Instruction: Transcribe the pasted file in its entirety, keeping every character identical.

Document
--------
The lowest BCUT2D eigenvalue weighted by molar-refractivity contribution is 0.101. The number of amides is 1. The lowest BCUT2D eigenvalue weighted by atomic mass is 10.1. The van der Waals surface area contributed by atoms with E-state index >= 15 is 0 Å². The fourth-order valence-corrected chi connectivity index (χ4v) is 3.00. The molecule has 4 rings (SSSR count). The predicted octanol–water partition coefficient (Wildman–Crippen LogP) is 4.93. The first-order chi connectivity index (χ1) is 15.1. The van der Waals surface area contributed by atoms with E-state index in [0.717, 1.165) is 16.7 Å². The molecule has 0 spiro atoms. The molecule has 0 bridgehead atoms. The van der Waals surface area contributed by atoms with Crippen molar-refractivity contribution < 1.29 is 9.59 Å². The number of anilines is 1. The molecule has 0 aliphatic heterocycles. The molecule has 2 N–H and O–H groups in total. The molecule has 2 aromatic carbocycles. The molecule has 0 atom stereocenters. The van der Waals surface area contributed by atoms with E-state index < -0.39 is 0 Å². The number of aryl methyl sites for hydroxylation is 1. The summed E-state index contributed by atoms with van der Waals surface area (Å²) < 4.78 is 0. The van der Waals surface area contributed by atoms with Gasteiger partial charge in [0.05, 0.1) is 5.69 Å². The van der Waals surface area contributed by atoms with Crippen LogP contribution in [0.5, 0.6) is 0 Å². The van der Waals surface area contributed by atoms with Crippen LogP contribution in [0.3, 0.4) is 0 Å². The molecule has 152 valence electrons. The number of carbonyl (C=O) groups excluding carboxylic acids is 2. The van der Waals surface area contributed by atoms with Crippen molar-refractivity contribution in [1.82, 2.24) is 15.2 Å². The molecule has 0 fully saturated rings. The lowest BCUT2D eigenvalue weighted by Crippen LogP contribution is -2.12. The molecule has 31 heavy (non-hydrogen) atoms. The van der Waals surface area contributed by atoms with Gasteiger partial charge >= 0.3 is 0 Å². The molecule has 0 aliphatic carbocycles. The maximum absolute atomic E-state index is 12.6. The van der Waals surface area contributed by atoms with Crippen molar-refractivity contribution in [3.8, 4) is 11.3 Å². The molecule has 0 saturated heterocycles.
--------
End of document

The lowest BCUT2D eigenvalue weighted by molar-refractivity contribution is 0.101. The number of amides is 1. The lowest BCUT2D eigenvalue weighted by atomic mass is 10.1. The van der Waals surface area contributed by atoms with E-state index >= 15 is 0 Å². The fourth-order valence-corrected chi connectivity index (χ4v) is 3.00. The molecule has 4 rings (SSSR count). The predicted octanol–water partition coefficient (Wildman–Crippen LogP) is 4.93. The first-order chi connectivity index (χ1) is 15.1. The van der Waals surface area contributed by atoms with E-state index in [0.717, 1.165) is 16.7 Å². The molecule has 0 spiro atoms. The molecule has 0 bridgehead atoms. The van der Waals surface area contributed by atoms with Crippen molar-refractivity contribution < 1.29 is 9.59 Å². The number of anilines is 1. The molecule has 0 aliphatic heterocycles. The molecule has 2 N–H and O–H groups in total. The molecule has 2 aromatic carbocycles. The molecule has 0 atom stereocenters. The van der Waals surface area contributed by atoms with E-state index < -0.39 is 0 Å². The number of aryl methyl sites for hydroxylation is 1. The summed E-state index contributed by atoms with van der Waals surface area (Å²) < 4.78 is 0. The van der Waals surface area contributed by atoms with Gasteiger partial charge in [0.05, 0.1) is 5.69 Å². The van der Waals surface area contributed by atoms with Crippen LogP contribution in [0.5, 0.6) is 0 Å². The van der Waals surface area contributed by atoms with Crippen LogP contribution in [0.3, 0.4) is 0 Å². The molecule has 152 valence electrons. The number of carbonyl (C=O) groups excluding carboxylic acids is 2. The van der Waals surface area contributed by atoms with Crippen molar-refractivity contribution in [1.82, 2.24) is 15.2 Å². The molecule has 0 fully saturated rings. The lowest BCUT2D eigenvalue weighted by Crippen LogP contribution is -2.12. The molecule has 31 heavy (non-hydrogen) atoms. The van der Waals surface area contributed by atoms with Gasteiger partial charge >= 0.3 is 0 Å². The molecule has 0 aliphatic carbocycles. The maximum absolute atomic E-state index is 12.6. The van der Waals surface area contributed by atoms with Crippen molar-refractivity contribution in [3.8, 4) is 11.3 Å². The molecule has 0 saturated heterocycles.